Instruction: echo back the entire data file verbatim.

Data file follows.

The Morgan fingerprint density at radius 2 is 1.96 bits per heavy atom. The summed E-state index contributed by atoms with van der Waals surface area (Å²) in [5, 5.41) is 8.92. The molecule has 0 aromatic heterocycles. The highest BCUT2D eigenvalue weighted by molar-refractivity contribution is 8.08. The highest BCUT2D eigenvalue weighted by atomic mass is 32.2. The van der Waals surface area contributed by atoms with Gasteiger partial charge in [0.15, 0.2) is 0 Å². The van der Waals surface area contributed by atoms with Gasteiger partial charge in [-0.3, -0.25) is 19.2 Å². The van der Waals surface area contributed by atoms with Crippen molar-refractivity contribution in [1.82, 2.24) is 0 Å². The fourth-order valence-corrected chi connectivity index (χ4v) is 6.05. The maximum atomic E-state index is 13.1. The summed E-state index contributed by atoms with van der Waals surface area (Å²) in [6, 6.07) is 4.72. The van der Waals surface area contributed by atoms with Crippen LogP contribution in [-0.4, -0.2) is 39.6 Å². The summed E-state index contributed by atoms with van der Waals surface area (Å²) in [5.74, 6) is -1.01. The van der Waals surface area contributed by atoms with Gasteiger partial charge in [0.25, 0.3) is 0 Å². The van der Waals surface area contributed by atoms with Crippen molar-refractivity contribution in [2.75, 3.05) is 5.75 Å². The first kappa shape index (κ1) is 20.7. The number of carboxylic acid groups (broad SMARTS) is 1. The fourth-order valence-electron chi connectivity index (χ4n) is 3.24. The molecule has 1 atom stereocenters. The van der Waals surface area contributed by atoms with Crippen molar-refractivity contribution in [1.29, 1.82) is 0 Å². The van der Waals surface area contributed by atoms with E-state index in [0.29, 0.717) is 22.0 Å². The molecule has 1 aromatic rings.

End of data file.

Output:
The Morgan fingerprint density at radius 2 is 1.96 bits per heavy atom. The summed E-state index contributed by atoms with van der Waals surface area (Å²) in [5, 5.41) is 8.92. The molecule has 0 aromatic heterocycles. The highest BCUT2D eigenvalue weighted by molar-refractivity contribution is 8.08. The highest BCUT2D eigenvalue weighted by atomic mass is 32.2. The van der Waals surface area contributed by atoms with Gasteiger partial charge in [0.15, 0.2) is 0 Å². The van der Waals surface area contributed by atoms with Gasteiger partial charge in [-0.3, -0.25) is 19.2 Å². The van der Waals surface area contributed by atoms with Crippen molar-refractivity contribution in [1.82, 2.24) is 0 Å². The fourth-order valence-corrected chi connectivity index (χ4v) is 6.05. The maximum atomic E-state index is 13.1. The summed E-state index contributed by atoms with van der Waals surface area (Å²) in [6, 6.07) is 4.72. The van der Waals surface area contributed by atoms with Crippen LogP contribution in [-0.4, -0.2) is 39.6 Å². The summed E-state index contributed by atoms with van der Waals surface area (Å²) in [5.74, 6) is -1.01. The van der Waals surface area contributed by atoms with Gasteiger partial charge in [0.25, 0.3) is 0 Å². The van der Waals surface area contributed by atoms with Crippen molar-refractivity contribution in [2.75, 3.05) is 5.75 Å². The first kappa shape index (κ1) is 20.7. The number of carboxylic acid groups (broad SMARTS) is 1. The fourth-order valence-electron chi connectivity index (χ4n) is 3.24. The molecule has 1 atom stereocenters. The van der Waals surface area contributed by atoms with Crippen molar-refractivity contribution in [1.29, 1.82) is 0 Å². The van der Waals surface area contributed by atoms with E-state index in [0.29, 0.717) is 22.0 Å². The molecule has 1 aromatic rings.